Projects / rdiff-backup


rdiff-backup backs up one directory to another. The target directory ends up a copy of the source directory, but extra reverse diffs are stored in a special directory so you can still recover files lost some time ago. The idea is to combine the best features of a mirror and an incremental backup. rdiff-backup can also operate in a bandwidth- efficient manner over a pipe, like rsync. Thus you can use rdiff-backup and ssh to securely back up to a remote location, and only the differences will be transmitted. It can also handle symlinks, device files, permissions, ownership, etc., so it can be used on the entire file system.

Operating Systems

Recent releases

  •  04 Mar 2009 09:49

    Release Notes: The --min-file-size and --max-file-size options were changed to agree with the man page. These options no longer include files, and will only apply to regular files. Python 2.2 compatibility was fixed. The program no longer crashes when the file system can't set the requested ACL. The error message that is shown if a regress fails due to a security violation was improved. The --override-chars-to-quote option was fixed. Numerous Windows fixes were made.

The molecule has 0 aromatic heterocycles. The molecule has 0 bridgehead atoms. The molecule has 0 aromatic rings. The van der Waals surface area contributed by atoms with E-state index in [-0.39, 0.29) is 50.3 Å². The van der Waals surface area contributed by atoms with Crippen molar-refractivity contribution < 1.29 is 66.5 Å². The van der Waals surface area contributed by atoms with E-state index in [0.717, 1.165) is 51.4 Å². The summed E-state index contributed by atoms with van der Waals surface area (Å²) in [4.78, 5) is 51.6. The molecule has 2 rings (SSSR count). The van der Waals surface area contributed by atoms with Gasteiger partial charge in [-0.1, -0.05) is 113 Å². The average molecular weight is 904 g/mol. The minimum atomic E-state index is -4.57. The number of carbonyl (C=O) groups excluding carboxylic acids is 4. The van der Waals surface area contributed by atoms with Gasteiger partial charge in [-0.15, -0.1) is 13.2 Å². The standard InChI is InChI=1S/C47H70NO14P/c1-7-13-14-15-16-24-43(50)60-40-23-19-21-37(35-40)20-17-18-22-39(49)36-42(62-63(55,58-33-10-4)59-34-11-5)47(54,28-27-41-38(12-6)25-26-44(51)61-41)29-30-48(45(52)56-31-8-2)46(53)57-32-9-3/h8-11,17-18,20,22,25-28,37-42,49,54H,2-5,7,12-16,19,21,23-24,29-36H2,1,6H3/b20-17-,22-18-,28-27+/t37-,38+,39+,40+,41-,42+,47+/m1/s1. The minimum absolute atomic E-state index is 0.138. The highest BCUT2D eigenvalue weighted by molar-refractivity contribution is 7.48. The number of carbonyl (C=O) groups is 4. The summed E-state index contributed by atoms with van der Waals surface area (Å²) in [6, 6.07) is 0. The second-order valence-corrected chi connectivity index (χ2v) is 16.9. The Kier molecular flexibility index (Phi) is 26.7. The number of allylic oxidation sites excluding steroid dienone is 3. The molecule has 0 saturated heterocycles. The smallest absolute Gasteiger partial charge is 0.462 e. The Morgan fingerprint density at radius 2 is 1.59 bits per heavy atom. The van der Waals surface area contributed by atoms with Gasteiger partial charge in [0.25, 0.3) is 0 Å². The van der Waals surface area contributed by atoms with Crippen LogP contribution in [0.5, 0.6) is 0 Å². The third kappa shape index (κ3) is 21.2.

•  04 Mar 2009 09:42

      Release Notes: Python 2.2 compatibility was fixed. The program no longer crashes when the file system can't set the requested ACL.

      •  08 Jan 2009 14:09

        Release Notes: A typographical error in which broke error reporting was fixed. Windows errors caused by too long filenames are now ignored; the files are not backed-up, but the backup process is no longer halted.

        •  04 Jan 2009 16:40

          Release Notes: Trailing spaces and periods are properly escaped when the destination filesystem does not support them. The start and end times are taken from the same system so that the "elapsed time" statistic is unaffected by servers in different time zones. The program is now capable of backing up files which the user cannot read, but can change the permissions of. The --use-compatible-timestamps option was added.

          •  01 Jan 2009 20:54

            Release Notes: Remote restores were broken in 1.2.3. This release disables the offending code for now.

            Recent comments

            15 Dec 2005 12:00 bescoto

            Re: vis a vi rsync?